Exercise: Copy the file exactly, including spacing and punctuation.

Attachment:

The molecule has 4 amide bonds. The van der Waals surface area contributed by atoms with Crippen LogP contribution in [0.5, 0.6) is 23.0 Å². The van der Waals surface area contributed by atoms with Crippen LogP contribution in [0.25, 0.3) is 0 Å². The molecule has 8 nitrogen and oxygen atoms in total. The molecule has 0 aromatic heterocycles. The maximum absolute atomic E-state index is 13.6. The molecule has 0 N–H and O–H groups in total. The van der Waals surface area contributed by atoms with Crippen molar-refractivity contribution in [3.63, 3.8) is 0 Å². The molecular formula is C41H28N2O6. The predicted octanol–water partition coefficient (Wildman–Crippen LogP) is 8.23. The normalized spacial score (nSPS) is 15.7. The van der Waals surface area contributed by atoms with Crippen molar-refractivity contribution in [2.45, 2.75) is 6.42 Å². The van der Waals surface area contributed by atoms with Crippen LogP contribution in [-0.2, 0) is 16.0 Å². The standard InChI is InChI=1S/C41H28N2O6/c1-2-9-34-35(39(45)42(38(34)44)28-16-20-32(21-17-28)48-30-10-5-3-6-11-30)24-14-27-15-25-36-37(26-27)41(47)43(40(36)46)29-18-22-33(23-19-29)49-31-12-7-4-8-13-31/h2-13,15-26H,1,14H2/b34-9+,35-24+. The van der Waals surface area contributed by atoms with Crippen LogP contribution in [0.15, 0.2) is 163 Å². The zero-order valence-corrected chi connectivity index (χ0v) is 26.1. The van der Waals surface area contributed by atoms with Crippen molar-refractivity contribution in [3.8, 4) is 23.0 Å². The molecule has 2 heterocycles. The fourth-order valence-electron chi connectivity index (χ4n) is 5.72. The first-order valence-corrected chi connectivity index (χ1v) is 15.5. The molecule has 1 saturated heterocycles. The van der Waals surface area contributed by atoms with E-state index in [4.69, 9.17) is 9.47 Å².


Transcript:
The molecule has 4 amide bonds. The van der Waals surface area contributed by atoms with Crippen LogP contribution in [0.5, 0.6) is 23.0 Å². The van der Waals surface area contributed by atoms with Crippen LogP contribution in [0.25, 0.3) is 0 Å². The molecule has 8 nitrogen and oxygen atoms in total. The molecule has 0 aromatic heterocycles. The maximum absolute atomic E-state index is 13.6. The molecule has 0 N–H and O–H groups in total. The van der Waals surface area contributed by atoms with Crippen molar-refractivity contribution in [3.63, 3.8) is 0 Å². The molecular formula is C41H28N2O6. The predicted octanol–water partition coefficient (Wildman–Crippen LogP) is 8.23. The normalized spacial score (nSPS) is 15.7. The van der Waals surface area contributed by atoms with Crippen molar-refractivity contribution in [2.45, 2.75) is 6.42 Å². The van der Waals surface area contributed by atoms with Crippen LogP contribution in [-0.2, 0) is 16.0 Å². The standard InChI is InChI=1S/C41H28N2O6/c1-2-9-34-35(39(45)42(38(34)44)28-16-20-32(21-17-28)48-30-10-5-3-6-11-30)24-14-27-15-25-36-37(26-27)41(47)43(40(36)46)29-18-22-33(23-19-29)49-31-12-7-4-8-13-31/h2-13,15-26H,1,14H2/b34-9+,35-24+. The van der Waals surface area contributed by atoms with Crippen LogP contribution in [0.15, 0.2) is 163 Å². The zero-order valence-corrected chi connectivity index (χ0v) is 26.1. The van der Waals surface area contributed by atoms with Crippen molar-refractivity contribution in [3.8, 4) is 23.0 Å². The molecule has 2 heterocycles. The fourth-order valence-electron chi connectivity index (χ4n) is 5.72. The first-order valence-corrected chi connectivity index (χ1v) is 15.5. The molecule has 1 saturated heterocycles. The van der Waals surface area contributed by atoms with E-state index in [4.69, 9.17) is 9.47 Å².